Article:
If the try is converted, they will most definitely win it, and the margin will be to big for a Bulls comeback. But Francois Steyn missed the conversion, and with 2 minutes left the score was 19 -13 to the Sharks.

What Victor Matfield told his troops behind the posts is yet again something that can only be labeled as absolutely inspiring, exactly what Victor Matfield can be described as. With clarity that a 3 pointer won’t win it for the Bulls, they had only 1 option, securing their own kick-off and score the try, non other than a converted one. Nothing more, nothing less. With time ticking and pressure mounting…

Two minutes and an impossible try, to hopefully destroy impossibility once and for all, stood between glory and defeat for the Bulls. Two minutes came, and two minutes past, the hooter went buzzing and the Sharks had every reason to celebrate. But the Bulls did manage to secure position just before the clock went red, deep inside their own half. One mistake, and its game over.

The combination between believe and confidence overwhelmed the durability of the Sharks' consistency that day. If one take a close look at that game, even after 6 years, its easy to see every single Kings Park crowd member waving a blue flag, believed that the fat lady can sing all day long, but for one last time, an occurrence which would be regarded as history in a couple of seconds will simply have to make space for this resurrecting Bulls team, due to the best moment in Bryan Habana’s rugby career.  

Habana went on to score that memorable try, one I classify as the best try ever scored, and Derick Hougaard was left with the conversion to win it. The last kick of the tournament, capable of breaking hearts with permanent, immediate and lifelong scars all over Durban, together with unexplainable joy in Pretoria. He kicked it…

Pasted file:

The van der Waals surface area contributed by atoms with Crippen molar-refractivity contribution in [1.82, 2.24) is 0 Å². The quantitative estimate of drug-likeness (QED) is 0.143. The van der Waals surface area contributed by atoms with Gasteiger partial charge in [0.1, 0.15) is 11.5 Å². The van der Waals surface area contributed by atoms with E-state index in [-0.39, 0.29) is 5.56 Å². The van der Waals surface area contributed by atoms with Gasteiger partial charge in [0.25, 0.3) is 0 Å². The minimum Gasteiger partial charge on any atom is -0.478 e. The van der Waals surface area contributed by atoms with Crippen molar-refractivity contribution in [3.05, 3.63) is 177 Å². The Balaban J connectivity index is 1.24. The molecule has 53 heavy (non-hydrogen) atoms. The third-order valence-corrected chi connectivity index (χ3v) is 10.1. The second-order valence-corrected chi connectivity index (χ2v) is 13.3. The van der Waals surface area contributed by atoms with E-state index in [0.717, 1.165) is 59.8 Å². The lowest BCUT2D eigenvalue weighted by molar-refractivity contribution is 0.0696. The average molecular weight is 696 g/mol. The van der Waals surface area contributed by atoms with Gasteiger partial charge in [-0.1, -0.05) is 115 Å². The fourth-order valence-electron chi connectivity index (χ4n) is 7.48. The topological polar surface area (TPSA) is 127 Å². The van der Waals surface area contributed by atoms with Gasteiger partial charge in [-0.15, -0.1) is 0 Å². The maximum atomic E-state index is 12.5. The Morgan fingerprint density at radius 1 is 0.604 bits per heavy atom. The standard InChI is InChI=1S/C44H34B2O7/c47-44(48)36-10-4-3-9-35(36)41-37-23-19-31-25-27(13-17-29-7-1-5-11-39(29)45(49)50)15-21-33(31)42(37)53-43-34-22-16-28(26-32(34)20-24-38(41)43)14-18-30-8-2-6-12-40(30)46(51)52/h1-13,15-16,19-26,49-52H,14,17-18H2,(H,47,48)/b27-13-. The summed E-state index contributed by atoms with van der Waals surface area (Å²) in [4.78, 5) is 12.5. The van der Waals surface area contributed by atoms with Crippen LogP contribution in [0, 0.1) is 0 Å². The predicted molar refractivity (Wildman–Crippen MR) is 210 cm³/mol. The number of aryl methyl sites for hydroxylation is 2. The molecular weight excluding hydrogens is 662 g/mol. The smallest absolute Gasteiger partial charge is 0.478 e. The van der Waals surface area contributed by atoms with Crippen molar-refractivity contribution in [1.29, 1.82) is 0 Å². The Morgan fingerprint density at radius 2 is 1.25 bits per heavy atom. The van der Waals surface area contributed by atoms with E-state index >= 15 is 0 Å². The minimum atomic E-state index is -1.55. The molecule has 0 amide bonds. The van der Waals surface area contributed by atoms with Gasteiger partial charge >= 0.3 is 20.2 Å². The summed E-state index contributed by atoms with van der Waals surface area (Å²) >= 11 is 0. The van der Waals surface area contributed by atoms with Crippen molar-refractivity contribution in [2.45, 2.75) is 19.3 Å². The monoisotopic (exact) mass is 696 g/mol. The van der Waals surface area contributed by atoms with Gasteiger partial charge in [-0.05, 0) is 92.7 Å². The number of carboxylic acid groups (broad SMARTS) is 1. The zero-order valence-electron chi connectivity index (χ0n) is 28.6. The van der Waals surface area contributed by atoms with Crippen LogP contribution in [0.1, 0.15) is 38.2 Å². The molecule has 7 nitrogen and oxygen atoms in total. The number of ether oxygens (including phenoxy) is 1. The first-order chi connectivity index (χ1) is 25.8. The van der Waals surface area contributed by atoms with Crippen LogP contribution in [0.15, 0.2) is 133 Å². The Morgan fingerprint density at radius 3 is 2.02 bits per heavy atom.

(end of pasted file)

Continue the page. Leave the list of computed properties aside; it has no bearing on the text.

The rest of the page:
My best Birthday present ever.

The Bulls ended their miracle season on a miraculous note, one which changed the game, thanks to them never giving up, and of course to the loftus faithful who carried them all the way to the end. 

In the space of five years, Heyneke Meyer managed a complete turnaround. He took a “4 Log points a season” team and turned them into Champions. Meyer left Loftus behind with an everlasting culture combined with unreplaceable character and passion. What he left behind remains in the stands till this day, and no matter what, it’s a part of rugby history, with enough power and capability to change any negative perception about his style, his selections and his mentality. If one believe, nothing is impossible. For me, that’s a life lesson learnt. The Boks went on to win the World Cup later that year, with Bryan Habana being named player of the tournament, equaling Lomu’s record of 8 tries, while Victor Matfield was named man of the match in the final. The perfect end, to a perfect season.

Then there’s the Jake White era from 2004 to 2007? The Southern Kings &  Cheetahs in 2013?…

The champion quality 2012 Sharks season and of course that Currie Cup Lions & Western Province teams.

This game provides a never ending legacy of lessons we can benefit from, all we need to do is believe. It’s the perfect formula to win the World Cup in 2015. Even more importantly, it’s the successful road to England ‘15 which will count the most.
Heyneke Meyer is the one coach South Africa has that's capable of adding the right pieces, building a proper foundation and stitching together a team with enough character to do the unbelievable. A team to go the distance. He proved that he’s worth the wait,  he clearly has the coaching talent and experience of turning a rock into diamond in a short period of time. The number one quality a National coach should have.

Where most of the South African public gets confused is the fact that a rough diamond looks quite similar to a worthless rock. It takes a specialist like Heyneke to identify them. Let Heyneke Meyer do what he does best, let him do what he did before, let him do his job, and most importantly, lets do ours, lets truly SUPPORT him, his way of paving the way to the ultimate prize and last but not least, lets fully support our Springboks. – A  team with a proud history and a bright future.